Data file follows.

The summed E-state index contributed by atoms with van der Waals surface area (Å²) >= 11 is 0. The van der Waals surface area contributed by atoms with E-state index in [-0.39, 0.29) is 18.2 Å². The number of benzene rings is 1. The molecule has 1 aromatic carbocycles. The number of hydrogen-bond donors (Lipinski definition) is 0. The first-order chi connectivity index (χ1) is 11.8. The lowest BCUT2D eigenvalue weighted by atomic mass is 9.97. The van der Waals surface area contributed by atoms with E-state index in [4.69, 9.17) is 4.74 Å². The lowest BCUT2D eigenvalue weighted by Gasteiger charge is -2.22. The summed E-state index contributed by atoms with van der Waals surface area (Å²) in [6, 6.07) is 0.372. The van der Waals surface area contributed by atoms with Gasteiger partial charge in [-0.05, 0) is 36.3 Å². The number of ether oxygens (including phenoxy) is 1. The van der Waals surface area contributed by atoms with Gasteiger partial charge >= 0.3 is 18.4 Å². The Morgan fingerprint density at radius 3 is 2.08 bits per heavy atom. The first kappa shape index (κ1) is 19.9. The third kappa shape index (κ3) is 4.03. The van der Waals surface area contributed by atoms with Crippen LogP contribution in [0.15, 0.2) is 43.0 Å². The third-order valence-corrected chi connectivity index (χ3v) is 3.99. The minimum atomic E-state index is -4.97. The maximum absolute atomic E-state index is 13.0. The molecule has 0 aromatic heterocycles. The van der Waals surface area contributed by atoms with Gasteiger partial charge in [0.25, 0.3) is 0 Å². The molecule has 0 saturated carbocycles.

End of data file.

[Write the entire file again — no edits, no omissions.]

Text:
The summed E-state index contributed by atoms with van der Waals surface area (Å²) >= 11 is 0. The van der Waals surface area contributed by atoms with E-state index in [-0.39, 0.29) is 18.2 Å². The number of benzene rings is 1. The molecule has 1 aromatic carbocycles. The number of hydrogen-bond donors (Lipinski definition) is 0. The first-order chi connectivity index (χ1) is 11.8. The lowest BCUT2D eigenvalue weighted by atomic mass is 9.97. The van der Waals surface area contributed by atoms with E-state index in [4.69, 9.17) is 4.74 Å². The lowest BCUT2D eigenvalue weighted by Gasteiger charge is -2.22. The summed E-state index contributed by atoms with van der Waals surface area (Å²) in [6, 6.07) is 0.372. The van der Waals surface area contributed by atoms with Gasteiger partial charge in [-0.05, 0) is 36.3 Å². The number of ether oxygens (including phenoxy) is 1. The van der Waals surface area contributed by atoms with Gasteiger partial charge >= 0.3 is 18.4 Å². The Morgan fingerprint density at radius 3 is 2.08 bits per heavy atom. The first kappa shape index (κ1) is 19.9. The third kappa shape index (κ3) is 4.03. The van der Waals surface area contributed by atoms with Crippen LogP contribution in [0.15, 0.2) is 43.0 Å². The third-order valence-corrected chi connectivity index (χ3v) is 3.99. The minimum atomic E-state index is -4.97. The maximum absolute atomic E-state index is 13.0. The molecule has 0 aromatic heterocycles. The van der Waals surface area contributed by atoms with Gasteiger partial charge in [0.25, 0.3) is 0 Å². The molecule has 0 saturated carbocycles.